What certain New Yorkers “know” of Northern California’s history they’ve likely learned from Joan Didion’s 1967 essay “Slouching Towards Bethlehem,” her deft but damning portrait of San Francisco as a city in moral free fall. In her eyes, the countercultural revolution had stalled out, the quest for liberation having given way largely to addictions: whether to crystal meth or macrobiotics, swamis and mantras, or, most toxically, to the sleazy rhetoric of self-dubbed radicals. (“It is possible,” Didion noted, “for people to be the unconscious instruments of values they would strenuously reject on a conscious level.”) Her eye wasn’t on the real revolutionaries, of course, and in hindsight, she was mapping the roots of the city’s inevitable gentrification, and of Silicon Valley’s deluded ethos of disruption — one that invokes innovation and progress in order to veil fanatical consumption. As it turns out, Didion’s wasn’t a story of failed consciousness; it was about the frauds committed by a curdling American conscience.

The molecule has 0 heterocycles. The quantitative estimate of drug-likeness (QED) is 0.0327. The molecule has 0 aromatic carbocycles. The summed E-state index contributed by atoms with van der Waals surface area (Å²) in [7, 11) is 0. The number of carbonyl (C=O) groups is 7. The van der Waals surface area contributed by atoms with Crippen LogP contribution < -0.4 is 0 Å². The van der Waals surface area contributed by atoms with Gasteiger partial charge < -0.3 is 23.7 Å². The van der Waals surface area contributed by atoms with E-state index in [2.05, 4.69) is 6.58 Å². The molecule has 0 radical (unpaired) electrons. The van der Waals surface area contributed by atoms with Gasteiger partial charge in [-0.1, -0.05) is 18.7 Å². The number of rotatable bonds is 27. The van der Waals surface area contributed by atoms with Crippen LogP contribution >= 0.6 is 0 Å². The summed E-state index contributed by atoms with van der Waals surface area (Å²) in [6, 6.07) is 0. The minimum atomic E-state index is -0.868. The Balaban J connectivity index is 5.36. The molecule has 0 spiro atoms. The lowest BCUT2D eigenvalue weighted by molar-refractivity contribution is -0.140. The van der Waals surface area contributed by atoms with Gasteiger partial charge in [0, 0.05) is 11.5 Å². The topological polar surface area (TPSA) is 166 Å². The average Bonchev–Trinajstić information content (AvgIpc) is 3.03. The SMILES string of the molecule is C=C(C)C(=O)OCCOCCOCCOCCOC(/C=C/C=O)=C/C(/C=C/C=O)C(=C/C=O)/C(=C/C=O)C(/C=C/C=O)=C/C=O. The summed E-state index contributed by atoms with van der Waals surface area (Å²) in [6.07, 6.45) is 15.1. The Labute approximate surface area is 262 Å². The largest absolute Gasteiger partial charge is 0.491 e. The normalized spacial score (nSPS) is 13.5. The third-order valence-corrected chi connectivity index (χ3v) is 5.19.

The exhibition “So I traveled a great deal. I met George, Ebbe, Joy, Philip, Jack, Robert, Dora, Harold, Jerome, Ed, Mike, Tom, Bill, Harvey, Sheila, Irene, John, Michael, Mertis, Gai-fu, Jay, Jim, Anne, Kirby, Allen, Peter, Charles, Drummond, Cassandra, Pamela, Marilyn, Lewis, Ted, Clayton, Cid, Barbara, Ron, Richard, Tony, Paul, Anne, Russell, Larry, Link, Anthea, Martin, Jane, Don, Fatso, Clark, Anja, Les, Sue, and Brian.” features six artists from Northern California who are of a generation closer to Didion’s than Zuckerberg’s — and can be said to have created art propelled by an unimpeachable consciousness, one that has largely disappeared from the wider culture. MacArthur-winning sculptor Vincent Fecteau and curator Jordan Stein have organized an invigorating, moving exhibition of artworks rarely (if ever) seen before, all produced from what they name an “ecstatic anxiety,” a transcendence achieved via grappling with how earthbound our experience is. The exhibition is a subtle portrait of a place insofar as it captures a cultural position, as well as the seismic vibrations that moved some of the hands and minds of those who created there.